I contend that the United States should consider moving away from the standard jury process and instead shift toward “bench trials” in which a panel of judges decides a case. It is possible that the average trial would benefit greatly from adjudication by a team of trained legal professionals who swear an oath to remain impartial. Of course, because the right to a jury is enshrined in the Sixth Amendment of the Constitution, scaling back this fundamental right would require Herculean acts by Congress. That said, a formal inquiry into the risks and benefits of bench trials should be undertaken by established legal and psychological bodies in order to inform the public of this "alternative" to our centuries-old jury process.

There is no doubt that the jury system has valiant aims. But I question if it still comports with today’s society. The reality is that juries are seldom impartial and seldom equipped to understand the issues before them. The entire process also imposes a burden upon citizens who must take time away from their jobs, worry about their potential safety, and potentially be traumatized with the evidence they observe or stigmatized by the decisions they make. Not to mention the extraordinary amount of time that is consumed by the jury process. American court systems are notoriously backlogged and congested. As a result, prosecutors are often inclined to offer plea bargains to avoid a protracted trial, while defendants tend to accept them due to their fear of an irrational and unpredictable jury. The result is that 97 percent of all federal criminal cases end with a plea bargain. In the civil system, court dockets are so overwhelmed that parties regularly wait years before actually going to trial. Removing the jury process — from selection to deliberation — could seriously shorten the length of trials and allow more defendants to actually have their case heard by professionals equipped to understand their complex issues.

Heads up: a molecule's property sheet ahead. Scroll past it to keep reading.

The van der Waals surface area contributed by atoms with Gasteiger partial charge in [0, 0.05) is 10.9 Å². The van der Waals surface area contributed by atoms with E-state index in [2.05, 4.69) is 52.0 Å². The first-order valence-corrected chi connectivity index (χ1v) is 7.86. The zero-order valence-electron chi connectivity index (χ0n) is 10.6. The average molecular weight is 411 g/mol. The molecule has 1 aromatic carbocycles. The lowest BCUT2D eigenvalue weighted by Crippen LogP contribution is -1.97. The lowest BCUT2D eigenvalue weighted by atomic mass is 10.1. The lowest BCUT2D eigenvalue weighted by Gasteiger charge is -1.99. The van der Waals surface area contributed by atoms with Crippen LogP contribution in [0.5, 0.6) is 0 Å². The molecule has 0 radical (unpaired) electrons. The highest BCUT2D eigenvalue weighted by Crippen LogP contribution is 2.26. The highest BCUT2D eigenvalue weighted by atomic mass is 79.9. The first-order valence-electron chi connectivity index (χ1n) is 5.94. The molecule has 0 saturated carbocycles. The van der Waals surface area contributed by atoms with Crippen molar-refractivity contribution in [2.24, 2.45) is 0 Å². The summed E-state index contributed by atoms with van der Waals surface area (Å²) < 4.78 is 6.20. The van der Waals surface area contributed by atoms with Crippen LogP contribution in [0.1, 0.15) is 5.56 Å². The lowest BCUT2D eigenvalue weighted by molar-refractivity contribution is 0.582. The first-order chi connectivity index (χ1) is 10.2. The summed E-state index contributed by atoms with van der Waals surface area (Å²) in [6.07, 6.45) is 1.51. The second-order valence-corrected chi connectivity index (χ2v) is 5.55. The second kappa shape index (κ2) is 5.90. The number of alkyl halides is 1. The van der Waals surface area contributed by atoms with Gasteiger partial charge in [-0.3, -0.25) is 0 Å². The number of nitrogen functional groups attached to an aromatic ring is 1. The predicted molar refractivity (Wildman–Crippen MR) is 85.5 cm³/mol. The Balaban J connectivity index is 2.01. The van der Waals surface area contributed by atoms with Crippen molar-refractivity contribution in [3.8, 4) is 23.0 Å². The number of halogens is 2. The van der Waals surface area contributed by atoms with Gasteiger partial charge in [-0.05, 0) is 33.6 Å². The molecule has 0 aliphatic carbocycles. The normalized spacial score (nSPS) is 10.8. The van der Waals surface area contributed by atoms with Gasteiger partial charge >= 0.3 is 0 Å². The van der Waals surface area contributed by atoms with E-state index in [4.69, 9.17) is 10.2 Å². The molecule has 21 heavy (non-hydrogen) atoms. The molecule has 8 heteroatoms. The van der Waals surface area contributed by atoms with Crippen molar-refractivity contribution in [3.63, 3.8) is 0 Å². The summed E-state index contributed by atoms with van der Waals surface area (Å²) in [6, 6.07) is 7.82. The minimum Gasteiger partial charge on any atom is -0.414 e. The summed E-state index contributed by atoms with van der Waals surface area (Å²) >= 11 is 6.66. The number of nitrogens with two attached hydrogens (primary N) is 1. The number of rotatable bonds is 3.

References

Nickerson, R. S. (1998). Confirmation Bias: A Ubiquitous Phenomenon in Many Guises. Review of General Psychology, 2(2) 175–220.

Anwar, Bayer & Hjalmarsson, (2019). Politics in the Courtroom: Political Ideology and Jury Decision Making. Journal of the European Economic Association, 17(3).

Steblay, N. M., Besirevic, J., Fulero, S. M., & Jimenez-Lorente, B. (1999). The effects of pretrial publicity on juror verdicts: A meta-analytic review. Law and Human Behavior, 23(2), 219–235.